The particle 过 (guò) is used to talk about past experiences or past actions in Chinese grammar. It is placed immediately after the verb to indicate that that verb was done or experienced in the past. In English, the equivalent would simply be “have”, e.g. in “I have done that”, “I have eaten”, “He has seen it” and so on.
As you can see above, these two particles are fairly similar. But what are the important differences? Let’s have a look at a few here.
The particle 呢 has more uses than 吗, but we’ll look at the most important one here: forming queries, or asking bounce-back questions.
As mentioned above, 吗 is a question particle that is used to turn statements into yes-no questions. What exactly does that mean? A yes-no question is also known as a “binary question” or a “polar question”. This simply means that it’s a question that can only be answered with “yes” or “no”. In other words, it’s not an open question.
The particles 呢 (ne) and 吗 (ma) are extremely common in Chinese. This article explains the two particles for beginners.
Finally, we come to the most general rule about Chinese grammar. One of the joys of studying Chinese is that on the whole it’s a very logical, consistent language. This is very true in Chinese vocabulary, as you can usually see very clearly the logic behind most words. It’s also true in Chinese grammar rules, which tend to be consistent and reusable once you’ve learned them.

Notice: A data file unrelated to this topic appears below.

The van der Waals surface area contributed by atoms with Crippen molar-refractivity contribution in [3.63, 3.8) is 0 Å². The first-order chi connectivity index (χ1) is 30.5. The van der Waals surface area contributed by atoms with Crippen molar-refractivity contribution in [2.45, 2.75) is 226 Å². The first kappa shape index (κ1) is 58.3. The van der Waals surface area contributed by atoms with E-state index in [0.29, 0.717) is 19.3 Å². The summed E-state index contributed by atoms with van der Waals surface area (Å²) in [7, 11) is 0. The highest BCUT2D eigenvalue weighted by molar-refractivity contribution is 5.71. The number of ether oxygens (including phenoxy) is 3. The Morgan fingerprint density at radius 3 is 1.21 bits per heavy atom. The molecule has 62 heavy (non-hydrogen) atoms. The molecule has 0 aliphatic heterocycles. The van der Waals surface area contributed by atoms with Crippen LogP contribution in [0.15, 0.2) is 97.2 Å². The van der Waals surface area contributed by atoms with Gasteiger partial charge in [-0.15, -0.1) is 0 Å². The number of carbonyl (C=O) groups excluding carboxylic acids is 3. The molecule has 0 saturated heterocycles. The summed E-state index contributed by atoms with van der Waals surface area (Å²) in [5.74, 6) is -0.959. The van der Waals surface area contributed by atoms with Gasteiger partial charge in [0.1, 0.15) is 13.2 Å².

Another big difference between European languages and Chinese is aspect and tense. European languages usually indicate both of these things in a sentence, whereas Chinese tends to only indicates aspect.
This is a rule that English-speakers often find hard to get used to. Chinese is topic prominent. This means that it puts the thing the sentence is about first. English is subject prominent, which means that it puts the doer of an action (the subject) in a sentence first.
Unlike in European languages, words in Chinese do not change. They have a fixed form that is the same no matter what they’re used for or where the appear in a sentence. In Chinese, you don’t conjugate verbs and you don’t make adjectives agree. According to Chinese grammar rules, a word is a word.
Chinese grammar rule #1: What precedes modifies what follows This rule sounds a little bit complicated when you first see it, but it’s actually quite straightforward. It simply means that modifiers come before the thing they modify. The Chinese language, right through from the written classical language to the modern spoken vernacular, has always had this rule.